Food Science and Technology Department
Date of this Version
Inés Martínez, HOST-MICROBE-DIET INTERPLAY: DIETARY MODULATION OF THE GUT MICROBIOTA IN RELATION TO HEALTH. PhD Diss. University of Nebraska, August, 2012
Vertebrates are associated with trillions of bacteria, with the densest populations residing in the large intestine. The symbiosis between vertebrates and their gut microbiota has resulted in important implications of the gut microbiome on host health. Diet is an important factor that shapes gut microbiota composition, and because of the interplay between host-microbiome-diet, dietary strategies that modulate gut microbiome structure are deemed a relevant tool to improve host health. However, gaps in knowledge exist with respect to these interactions, and it is essential to obtain a mechanistic understanding of how these relations take place to develop successful therapeutic strategies that target the gut microbiome.
In order to address these gaps, human trials were performed to assess the impact of primary components of the human diet, resistant starches and whole grains, on the gut microbiota. Overall, the impact of diet was temporal and varied across subjects. Resistant starches substantially modulated the gut bacterial community of the subject population, especially increasing the abundance of Bifidobacterium adolescentis. Ruminococcus bromii, Eubacterium rectale, and Parabacteroides distasonis were also significantly enriched. Dietary incorporation of whole grains increased the proportions of Eubacterium rectale and acetogens such as Blautia wexlerae. Of note, whole grains significantly improved in inflammation and glycemic parameters. The shifts in Eubacterium rectale correlated with glycemic improvements. Moreover, distinct abundances of Dialister were determined among subjects that differed in terms of their in inflammatory improvement. To gain mechanistic insight on the host-microbe-diet interplay, animal experiments were conducted to evaluate the effects of grain sorghum lipids and plant sterol esters in the context of dyslipidemia. Significant and consistent alterations in gut microbiota composition were detected in both experiments, especially involving shifts in Coriobacteriaceae and Erysipelotrichaceae abundance, which displayed remarkable correlations to host cholesterol markers. Mathematical modeling of these associations revealed them to be inhibitory interactions, suggesting that changes in host metabolism affected gut microbiome structure through an antimicrobial effect of cholesterol, which was conformed in vitro against selected gut microbes.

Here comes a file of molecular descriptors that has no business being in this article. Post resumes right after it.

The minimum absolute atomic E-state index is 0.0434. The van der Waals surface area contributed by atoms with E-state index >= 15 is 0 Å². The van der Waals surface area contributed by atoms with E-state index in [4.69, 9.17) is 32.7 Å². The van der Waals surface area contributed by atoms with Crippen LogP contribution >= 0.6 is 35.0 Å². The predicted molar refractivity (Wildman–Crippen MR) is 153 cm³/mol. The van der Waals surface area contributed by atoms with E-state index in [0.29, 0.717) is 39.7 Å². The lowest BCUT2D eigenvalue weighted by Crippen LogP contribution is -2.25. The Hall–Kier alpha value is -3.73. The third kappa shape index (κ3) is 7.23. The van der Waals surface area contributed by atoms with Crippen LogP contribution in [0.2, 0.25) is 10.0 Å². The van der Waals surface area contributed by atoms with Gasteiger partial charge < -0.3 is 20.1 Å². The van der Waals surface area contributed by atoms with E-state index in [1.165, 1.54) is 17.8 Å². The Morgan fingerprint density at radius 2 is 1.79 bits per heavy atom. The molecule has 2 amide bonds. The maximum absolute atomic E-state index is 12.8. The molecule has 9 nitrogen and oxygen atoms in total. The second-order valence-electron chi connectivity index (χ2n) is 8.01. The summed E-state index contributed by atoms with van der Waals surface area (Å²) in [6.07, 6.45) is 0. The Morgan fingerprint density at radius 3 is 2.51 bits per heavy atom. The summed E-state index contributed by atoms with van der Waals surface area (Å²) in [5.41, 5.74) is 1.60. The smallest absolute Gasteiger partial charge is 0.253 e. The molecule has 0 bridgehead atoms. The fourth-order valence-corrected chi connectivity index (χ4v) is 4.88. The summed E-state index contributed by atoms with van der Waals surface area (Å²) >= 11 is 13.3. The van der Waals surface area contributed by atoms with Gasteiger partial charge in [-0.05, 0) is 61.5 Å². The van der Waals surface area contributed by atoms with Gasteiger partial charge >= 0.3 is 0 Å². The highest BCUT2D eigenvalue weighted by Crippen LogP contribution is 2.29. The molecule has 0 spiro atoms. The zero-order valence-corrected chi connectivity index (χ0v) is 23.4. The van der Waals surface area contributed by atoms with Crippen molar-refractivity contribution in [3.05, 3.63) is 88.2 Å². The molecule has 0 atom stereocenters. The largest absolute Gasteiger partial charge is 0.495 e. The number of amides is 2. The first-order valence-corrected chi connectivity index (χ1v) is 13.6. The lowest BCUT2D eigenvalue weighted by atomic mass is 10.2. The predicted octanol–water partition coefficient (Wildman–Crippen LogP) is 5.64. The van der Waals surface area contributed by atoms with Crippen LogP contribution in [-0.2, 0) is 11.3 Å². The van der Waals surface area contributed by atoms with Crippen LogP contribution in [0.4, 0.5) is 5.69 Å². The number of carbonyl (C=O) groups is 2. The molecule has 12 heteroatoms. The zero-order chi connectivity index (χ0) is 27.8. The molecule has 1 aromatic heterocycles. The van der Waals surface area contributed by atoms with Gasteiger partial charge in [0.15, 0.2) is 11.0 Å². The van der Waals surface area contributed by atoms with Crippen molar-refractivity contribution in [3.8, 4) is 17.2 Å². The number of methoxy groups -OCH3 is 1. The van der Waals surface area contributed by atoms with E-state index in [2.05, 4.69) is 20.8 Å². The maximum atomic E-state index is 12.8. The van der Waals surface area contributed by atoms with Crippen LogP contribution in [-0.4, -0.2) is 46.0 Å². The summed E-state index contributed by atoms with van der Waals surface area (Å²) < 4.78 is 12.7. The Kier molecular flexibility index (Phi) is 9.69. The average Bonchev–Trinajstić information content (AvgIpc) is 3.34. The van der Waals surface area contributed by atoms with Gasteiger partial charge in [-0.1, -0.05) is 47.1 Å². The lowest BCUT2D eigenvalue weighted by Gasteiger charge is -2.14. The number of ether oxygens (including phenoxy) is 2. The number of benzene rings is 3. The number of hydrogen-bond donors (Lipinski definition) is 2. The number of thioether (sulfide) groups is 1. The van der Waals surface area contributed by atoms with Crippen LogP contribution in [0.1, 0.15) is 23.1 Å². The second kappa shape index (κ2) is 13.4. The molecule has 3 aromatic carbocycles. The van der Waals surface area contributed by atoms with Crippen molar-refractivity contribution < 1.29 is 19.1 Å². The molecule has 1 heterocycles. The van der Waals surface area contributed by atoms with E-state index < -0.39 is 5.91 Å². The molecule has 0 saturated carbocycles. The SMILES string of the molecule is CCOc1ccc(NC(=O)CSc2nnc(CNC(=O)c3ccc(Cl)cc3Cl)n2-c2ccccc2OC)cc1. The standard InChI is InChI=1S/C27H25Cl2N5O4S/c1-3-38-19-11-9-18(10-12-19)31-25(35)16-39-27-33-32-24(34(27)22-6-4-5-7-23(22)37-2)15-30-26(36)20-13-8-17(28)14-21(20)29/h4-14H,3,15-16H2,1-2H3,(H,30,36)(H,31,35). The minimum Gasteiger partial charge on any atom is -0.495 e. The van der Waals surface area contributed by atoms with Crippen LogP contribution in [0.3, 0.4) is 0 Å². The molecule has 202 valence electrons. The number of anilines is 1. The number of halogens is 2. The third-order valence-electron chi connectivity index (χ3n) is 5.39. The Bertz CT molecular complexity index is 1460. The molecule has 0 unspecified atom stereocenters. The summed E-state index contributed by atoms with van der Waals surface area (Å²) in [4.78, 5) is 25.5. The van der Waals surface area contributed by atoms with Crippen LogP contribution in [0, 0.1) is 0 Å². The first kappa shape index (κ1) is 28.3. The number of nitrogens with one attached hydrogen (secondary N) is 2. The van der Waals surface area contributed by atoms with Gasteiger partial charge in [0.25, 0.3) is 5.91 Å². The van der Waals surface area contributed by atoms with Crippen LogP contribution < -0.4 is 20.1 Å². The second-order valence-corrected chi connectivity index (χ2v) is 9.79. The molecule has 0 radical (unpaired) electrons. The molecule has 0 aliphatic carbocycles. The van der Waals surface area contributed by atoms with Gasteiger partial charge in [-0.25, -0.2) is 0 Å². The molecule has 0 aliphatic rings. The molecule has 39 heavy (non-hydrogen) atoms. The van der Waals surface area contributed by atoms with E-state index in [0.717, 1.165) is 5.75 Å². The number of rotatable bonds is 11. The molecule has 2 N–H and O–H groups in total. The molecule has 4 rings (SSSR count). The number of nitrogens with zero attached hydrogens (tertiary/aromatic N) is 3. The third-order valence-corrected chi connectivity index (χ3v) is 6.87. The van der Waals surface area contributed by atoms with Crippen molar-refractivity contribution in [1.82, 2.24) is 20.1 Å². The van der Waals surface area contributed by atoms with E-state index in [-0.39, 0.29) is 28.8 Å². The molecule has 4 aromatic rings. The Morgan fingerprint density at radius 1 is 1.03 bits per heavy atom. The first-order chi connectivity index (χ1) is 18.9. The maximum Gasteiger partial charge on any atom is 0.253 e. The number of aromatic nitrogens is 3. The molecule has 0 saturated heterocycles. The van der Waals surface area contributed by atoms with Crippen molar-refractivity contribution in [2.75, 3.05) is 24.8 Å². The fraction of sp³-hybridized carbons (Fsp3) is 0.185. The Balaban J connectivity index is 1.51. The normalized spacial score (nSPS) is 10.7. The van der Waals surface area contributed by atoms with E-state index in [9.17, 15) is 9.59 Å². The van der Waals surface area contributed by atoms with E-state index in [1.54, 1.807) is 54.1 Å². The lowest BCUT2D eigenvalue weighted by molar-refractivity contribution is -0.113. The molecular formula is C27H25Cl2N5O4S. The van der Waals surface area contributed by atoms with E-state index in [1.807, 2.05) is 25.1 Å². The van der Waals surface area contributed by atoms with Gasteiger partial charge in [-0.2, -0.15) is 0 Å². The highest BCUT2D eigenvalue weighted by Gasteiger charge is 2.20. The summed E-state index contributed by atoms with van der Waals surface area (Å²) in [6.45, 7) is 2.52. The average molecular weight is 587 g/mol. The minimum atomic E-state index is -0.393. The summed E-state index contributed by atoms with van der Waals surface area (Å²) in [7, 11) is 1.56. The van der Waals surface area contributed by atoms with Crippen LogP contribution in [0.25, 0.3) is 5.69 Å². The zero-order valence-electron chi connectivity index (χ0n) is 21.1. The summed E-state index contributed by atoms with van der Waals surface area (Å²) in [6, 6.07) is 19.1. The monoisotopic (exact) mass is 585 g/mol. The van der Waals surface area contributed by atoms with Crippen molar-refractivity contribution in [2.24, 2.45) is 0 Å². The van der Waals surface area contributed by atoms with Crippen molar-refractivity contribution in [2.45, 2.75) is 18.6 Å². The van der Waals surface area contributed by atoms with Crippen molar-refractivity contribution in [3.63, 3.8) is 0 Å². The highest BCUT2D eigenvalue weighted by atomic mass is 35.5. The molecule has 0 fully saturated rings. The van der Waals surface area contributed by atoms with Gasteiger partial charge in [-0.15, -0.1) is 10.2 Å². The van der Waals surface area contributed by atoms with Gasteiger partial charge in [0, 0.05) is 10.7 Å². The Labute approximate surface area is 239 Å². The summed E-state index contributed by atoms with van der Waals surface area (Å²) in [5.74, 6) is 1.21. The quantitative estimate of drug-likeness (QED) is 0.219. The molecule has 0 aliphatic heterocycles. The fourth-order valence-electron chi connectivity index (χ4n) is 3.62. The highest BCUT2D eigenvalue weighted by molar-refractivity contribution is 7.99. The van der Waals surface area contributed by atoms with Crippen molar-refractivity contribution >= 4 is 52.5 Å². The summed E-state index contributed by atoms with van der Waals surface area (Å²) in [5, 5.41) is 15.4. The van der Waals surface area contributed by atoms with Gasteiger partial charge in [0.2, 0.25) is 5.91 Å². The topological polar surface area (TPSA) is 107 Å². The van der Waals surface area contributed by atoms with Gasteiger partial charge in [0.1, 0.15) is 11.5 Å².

In conclusion, the studies presented in this dissertation allowed new insights on the impact of diet on the gut microbiota and its consequences for health.
Adviser: Jens Walter
A DISSERTATION Presented to the Faculty of The Graduate College at the University of Nebraska In Partial Fulfillment of Requirements For the Degree of Doctor of Philosophy, Major: Food Science and Technology, Under the Supervision of Professor Jens Walter. Lincoln, Nebraska: August, 2012
Copyright (c) 2012 Inés Martínez